I must confess. I have not been very productive this last month in the Duck of Minerva. I have been thinking about the topic for my next post and postponing it “till tomorrow”. I have been procrastinating. Procrastination comes from the Latin pro, meaning “forward, forth, or in favor of,” and crastinus, meaning “of tomorrow”. The Oxford English Dictionary defines procrastination as a postponement, “often with the sense of deferring though indecision, when early action would have been preferable,” or as “defer[ing] action, especially without good reason.” According to psychologist Pychyl, procrastination is fundamentally a visceral, emotional reaction to what you have to do and that you consider hard, boring or overwhelming. Continue reading
This is a co-authored post with Carrie Booth Walling, Associate Professor and Chair of Political Science at Albion College. She is the author of All Necessary Measures: the United Nations and Humanitarian Intervention and articles on human rights trials, mass atrocity crimes, and the Security Council.
About a year ago, we started having frequent, intense conversations about how we could most effectively respond to increasing political polarization, heightened racial tensions, and recent bias incidents on our college campuses. The more we talked, the more we realized that political scientists across the United States were similarly struggling, but also that our discipline had the answers for how to maneuver contentious politics. We decided to reach out to our colleagues living and teaching in the United States and ask them three questions:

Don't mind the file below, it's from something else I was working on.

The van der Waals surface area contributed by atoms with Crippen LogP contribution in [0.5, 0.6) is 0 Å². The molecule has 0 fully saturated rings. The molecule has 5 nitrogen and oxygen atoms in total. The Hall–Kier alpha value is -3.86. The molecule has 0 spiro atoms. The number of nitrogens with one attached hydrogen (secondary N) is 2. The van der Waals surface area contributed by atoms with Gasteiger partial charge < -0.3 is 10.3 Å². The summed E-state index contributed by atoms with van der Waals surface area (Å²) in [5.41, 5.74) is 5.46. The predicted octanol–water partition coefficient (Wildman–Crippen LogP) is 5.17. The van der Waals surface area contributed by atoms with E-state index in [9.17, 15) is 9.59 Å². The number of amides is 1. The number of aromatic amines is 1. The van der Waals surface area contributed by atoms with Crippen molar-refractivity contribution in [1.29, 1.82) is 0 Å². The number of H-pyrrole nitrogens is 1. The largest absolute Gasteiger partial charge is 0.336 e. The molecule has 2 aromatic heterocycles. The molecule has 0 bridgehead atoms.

What role should political scientists play in this current period of contentious politics?
How can we build campuses to be both bastions of free expression and safe places for exploration?
How should we engage our neighbors, communities, students and the public?
The result was a symposium published this month by PS: Political Science and Politics, “Contentious Politics in the United States: What Role for Political Scientists?” In it, we offer a toolbox of applied action created by political scientists for political scientists–we summarize some of those lessons in the chart below and link to the symposium essays. Continue reading
This is a guest post by Jana von Stein, Senior Lecturer, Political Science and International Relations Programme, Victoria University of Wellington (New Zealand)
The recent scandal surrounding Harvey Weinstein’s alleged sexual abuse and harassment of dozens of women has gotten me thinking about an experience I had not too long ago. To be sure, there are differences: what happened to me was not sexual, my suffering was short-lived, and I sought justice. But there were at least two important similarities: my experience was deeply gendered and offensive, and I didn’t tell many people. Why? Because I worried about the career implications. I didn’t want the many good and decent men in my field to perceive me as a male-basher. Continue reading
“In the first place, we don’t like to be called ‘refugees’.” ~Hannah Arendt